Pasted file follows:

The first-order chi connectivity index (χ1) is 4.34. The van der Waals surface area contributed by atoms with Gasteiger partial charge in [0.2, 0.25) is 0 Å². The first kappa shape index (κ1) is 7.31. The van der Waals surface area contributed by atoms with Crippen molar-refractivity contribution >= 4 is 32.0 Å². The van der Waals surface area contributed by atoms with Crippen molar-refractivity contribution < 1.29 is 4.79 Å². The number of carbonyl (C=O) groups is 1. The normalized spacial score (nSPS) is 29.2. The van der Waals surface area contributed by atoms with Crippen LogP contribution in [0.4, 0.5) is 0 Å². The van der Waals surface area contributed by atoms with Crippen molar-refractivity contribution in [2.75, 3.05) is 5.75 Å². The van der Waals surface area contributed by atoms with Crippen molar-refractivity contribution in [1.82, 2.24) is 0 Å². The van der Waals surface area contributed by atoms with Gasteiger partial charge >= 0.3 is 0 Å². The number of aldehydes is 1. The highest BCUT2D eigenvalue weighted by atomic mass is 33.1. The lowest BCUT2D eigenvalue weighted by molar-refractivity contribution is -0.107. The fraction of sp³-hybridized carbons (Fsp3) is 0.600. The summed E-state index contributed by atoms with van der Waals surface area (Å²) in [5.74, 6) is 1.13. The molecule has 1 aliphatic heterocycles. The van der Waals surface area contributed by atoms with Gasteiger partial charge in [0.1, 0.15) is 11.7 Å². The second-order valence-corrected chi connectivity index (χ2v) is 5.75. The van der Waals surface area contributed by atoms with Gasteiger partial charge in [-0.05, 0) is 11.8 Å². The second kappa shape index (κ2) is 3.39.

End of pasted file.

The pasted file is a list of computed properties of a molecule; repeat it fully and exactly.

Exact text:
The first-order chi connectivity index (χ1) is 4.34. The van der Waals surface area contributed by atoms with Gasteiger partial charge in [0.2, 0.25) is 0 Å². The first kappa shape index (κ1) is 7.31. The van der Waals surface area contributed by atoms with Crippen molar-refractivity contribution >= 4 is 32.0 Å². The van der Waals surface area contributed by atoms with Crippen molar-refractivity contribution < 1.29 is 4.79 Å². The number of carbonyl (C=O) groups is 1. The normalized spacial score (nSPS) is 29.2. The van der Waals surface area contributed by atoms with Crippen LogP contribution in [0.4, 0.5) is 0 Å². The van der Waals surface area contributed by atoms with Crippen molar-refractivity contribution in [2.75, 3.05) is 5.75 Å². The van der Waals surface area contributed by atoms with Crippen molar-refractivity contribution in [1.82, 2.24) is 0 Å². The van der Waals surface area contributed by atoms with Gasteiger partial charge >= 0.3 is 0 Å². The number of aldehydes is 1. The highest BCUT2D eigenvalue weighted by atomic mass is 33.1. The lowest BCUT2D eigenvalue weighted by molar-refractivity contribution is -0.107. The fraction of sp³-hybridized carbons (Fsp3) is 0.600. The summed E-state index contributed by atoms with van der Waals surface area (Å²) in [5.74, 6) is 1.13. The molecule has 1 aliphatic heterocycles. The van der Waals surface area contributed by atoms with Gasteiger partial charge in [0.1, 0.15) is 11.7 Å². The second-order valence-corrected chi connectivity index (χ2v) is 5.75. The van der Waals surface area contributed by atoms with Gasteiger partial charge in [-0.05, 0) is 11.8 Å². The second kappa shape index (κ2) is 3.39.